NASA plans to rejoin the ESA's gravitational waves project

The LISA mission will listen to the sounds of the universe.

ESA/C. Carreau

NASA was supposed to be the European Space Agency's partner in the quest to measure gravitational waves, but it had to drop out in 2011 due to budgetary constraints. According to Science, though, NASA officials changed their minds after a team of scientists confirmed the existence of these distortions in the fabric of space-time. At the 11th symposium to discuss the status of ESA's Laser Interferometry Space Antenna (LISA) project, NASA said it wants to patch things up with its European counterpart and rejoin the mission as a major partner.

The LISA mission will be comprised of three spacecraft orbiting the Earth in an equilateral triangle, detecting and measuring gravitational waves. In late 2015, the ESA launched an experimental spacecraft called the LISA Pathfinder to test out the technologies it plans to use on the actual mission.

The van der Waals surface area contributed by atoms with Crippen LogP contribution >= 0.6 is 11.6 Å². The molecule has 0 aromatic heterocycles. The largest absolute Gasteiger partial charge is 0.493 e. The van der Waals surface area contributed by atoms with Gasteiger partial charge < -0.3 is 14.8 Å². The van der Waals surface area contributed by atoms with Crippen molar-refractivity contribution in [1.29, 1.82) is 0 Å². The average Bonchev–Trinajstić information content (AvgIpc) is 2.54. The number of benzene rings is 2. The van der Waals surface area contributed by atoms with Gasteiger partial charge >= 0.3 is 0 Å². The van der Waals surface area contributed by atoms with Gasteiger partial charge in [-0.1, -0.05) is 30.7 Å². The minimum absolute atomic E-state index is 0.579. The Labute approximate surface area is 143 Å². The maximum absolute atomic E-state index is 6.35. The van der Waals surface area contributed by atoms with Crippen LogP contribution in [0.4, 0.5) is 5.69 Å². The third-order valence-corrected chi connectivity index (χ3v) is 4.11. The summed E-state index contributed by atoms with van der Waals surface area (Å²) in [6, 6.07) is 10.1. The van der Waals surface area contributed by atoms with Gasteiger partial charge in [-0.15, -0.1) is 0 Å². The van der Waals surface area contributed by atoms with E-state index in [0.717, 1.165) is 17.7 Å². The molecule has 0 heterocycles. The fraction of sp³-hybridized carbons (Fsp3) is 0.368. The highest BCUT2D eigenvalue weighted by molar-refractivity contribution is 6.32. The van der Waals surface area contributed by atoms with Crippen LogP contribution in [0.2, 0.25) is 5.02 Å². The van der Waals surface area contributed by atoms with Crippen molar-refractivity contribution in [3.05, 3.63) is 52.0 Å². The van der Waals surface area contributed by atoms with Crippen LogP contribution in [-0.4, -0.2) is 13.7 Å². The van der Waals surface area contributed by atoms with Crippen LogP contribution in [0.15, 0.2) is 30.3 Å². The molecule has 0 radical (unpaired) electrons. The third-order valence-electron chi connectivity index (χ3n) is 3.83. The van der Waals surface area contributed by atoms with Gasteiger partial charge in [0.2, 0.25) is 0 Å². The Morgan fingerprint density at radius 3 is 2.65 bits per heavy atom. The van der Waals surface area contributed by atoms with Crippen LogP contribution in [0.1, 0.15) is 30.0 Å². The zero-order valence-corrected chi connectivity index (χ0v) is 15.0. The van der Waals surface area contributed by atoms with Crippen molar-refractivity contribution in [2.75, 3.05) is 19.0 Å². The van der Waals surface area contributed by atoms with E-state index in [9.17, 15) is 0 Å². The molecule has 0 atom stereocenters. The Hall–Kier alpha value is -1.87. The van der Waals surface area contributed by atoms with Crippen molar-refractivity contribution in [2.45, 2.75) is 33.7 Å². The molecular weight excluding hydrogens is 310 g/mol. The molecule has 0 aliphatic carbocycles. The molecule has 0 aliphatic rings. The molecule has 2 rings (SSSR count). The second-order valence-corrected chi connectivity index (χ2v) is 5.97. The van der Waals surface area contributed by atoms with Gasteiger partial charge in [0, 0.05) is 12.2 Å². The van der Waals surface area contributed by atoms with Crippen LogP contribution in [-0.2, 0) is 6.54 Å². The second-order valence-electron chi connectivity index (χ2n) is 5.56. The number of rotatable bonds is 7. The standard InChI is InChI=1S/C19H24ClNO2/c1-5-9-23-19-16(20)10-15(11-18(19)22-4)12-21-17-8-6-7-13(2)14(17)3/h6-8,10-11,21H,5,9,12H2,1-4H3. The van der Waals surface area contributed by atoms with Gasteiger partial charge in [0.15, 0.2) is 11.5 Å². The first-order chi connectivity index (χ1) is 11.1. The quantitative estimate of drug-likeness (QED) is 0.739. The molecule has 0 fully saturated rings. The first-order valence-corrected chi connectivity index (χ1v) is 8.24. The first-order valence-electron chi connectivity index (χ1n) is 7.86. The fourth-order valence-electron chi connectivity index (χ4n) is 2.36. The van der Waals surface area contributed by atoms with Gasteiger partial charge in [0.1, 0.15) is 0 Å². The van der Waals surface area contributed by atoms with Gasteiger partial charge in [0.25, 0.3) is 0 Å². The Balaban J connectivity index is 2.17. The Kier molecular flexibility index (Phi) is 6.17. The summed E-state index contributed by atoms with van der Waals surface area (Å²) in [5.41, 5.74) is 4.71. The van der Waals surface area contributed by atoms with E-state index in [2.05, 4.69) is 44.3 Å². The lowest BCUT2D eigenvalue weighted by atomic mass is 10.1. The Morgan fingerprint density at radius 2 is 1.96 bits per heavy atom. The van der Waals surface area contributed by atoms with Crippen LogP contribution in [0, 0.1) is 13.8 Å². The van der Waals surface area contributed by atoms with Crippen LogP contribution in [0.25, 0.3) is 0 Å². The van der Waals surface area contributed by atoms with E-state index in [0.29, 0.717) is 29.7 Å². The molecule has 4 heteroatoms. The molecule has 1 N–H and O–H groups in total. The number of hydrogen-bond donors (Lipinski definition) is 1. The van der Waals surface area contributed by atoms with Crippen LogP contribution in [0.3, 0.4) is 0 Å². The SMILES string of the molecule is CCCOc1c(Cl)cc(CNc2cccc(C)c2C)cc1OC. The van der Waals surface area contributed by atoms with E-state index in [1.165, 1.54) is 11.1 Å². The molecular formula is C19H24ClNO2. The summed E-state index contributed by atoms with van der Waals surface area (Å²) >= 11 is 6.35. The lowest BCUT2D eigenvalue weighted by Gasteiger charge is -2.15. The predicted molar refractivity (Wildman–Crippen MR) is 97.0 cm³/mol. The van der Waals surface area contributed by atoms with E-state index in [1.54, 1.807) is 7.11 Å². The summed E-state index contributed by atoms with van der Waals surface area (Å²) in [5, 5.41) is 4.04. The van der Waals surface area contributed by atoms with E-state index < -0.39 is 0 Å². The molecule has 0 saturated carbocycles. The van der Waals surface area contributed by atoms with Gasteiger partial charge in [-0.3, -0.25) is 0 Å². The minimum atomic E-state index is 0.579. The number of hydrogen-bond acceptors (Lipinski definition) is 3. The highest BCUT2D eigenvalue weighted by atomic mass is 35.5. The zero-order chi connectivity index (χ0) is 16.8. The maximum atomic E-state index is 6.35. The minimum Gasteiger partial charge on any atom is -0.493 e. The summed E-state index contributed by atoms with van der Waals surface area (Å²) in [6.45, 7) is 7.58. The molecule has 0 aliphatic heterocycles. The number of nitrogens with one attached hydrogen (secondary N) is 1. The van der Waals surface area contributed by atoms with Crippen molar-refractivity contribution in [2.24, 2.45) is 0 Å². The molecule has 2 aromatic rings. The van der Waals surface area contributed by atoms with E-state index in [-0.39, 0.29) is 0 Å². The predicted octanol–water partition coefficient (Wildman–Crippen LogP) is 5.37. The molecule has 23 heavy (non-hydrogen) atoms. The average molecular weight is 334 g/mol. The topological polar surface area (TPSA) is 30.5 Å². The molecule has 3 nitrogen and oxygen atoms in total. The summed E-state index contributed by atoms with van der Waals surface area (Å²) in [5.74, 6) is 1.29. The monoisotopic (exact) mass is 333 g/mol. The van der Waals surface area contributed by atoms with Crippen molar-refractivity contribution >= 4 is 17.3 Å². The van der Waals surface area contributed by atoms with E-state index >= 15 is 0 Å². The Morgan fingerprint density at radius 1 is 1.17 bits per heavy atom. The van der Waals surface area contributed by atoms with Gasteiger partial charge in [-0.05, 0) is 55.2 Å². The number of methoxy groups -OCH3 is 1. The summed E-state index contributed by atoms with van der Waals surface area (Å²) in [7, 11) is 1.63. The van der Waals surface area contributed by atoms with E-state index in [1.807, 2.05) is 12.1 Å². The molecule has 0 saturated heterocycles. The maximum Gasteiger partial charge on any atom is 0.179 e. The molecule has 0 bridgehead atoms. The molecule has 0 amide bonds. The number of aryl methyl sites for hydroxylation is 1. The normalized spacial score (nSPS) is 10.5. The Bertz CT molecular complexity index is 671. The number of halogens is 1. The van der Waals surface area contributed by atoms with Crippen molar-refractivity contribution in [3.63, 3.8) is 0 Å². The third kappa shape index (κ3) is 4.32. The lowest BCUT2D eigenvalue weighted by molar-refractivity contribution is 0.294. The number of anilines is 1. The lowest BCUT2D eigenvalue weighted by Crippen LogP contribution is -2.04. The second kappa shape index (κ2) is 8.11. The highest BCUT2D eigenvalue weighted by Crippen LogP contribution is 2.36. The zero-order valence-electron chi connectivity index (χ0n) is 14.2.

Under the original partnership's terms, the two agencies were supposed to split the estimated $2 billion worth of expenses needed to run the project. Science says NASA might not be able to commit $1 billion even if it rejoins, but it will be significantly more than the $150 million it planned to contribute when it left the partnership.

Besides the confirmation of gravitational waves' existence, NASA might have also been compelled to get back into the thick of things when the ESA announced that the LISA Pathfinder has been performing well. In fact, the team will start accepting mission concepts for the Pathfinder next month instead of in 2018. Also, it plans to move up the actual LISA mission's launch from 2034 to "somewhere in the early 2030s."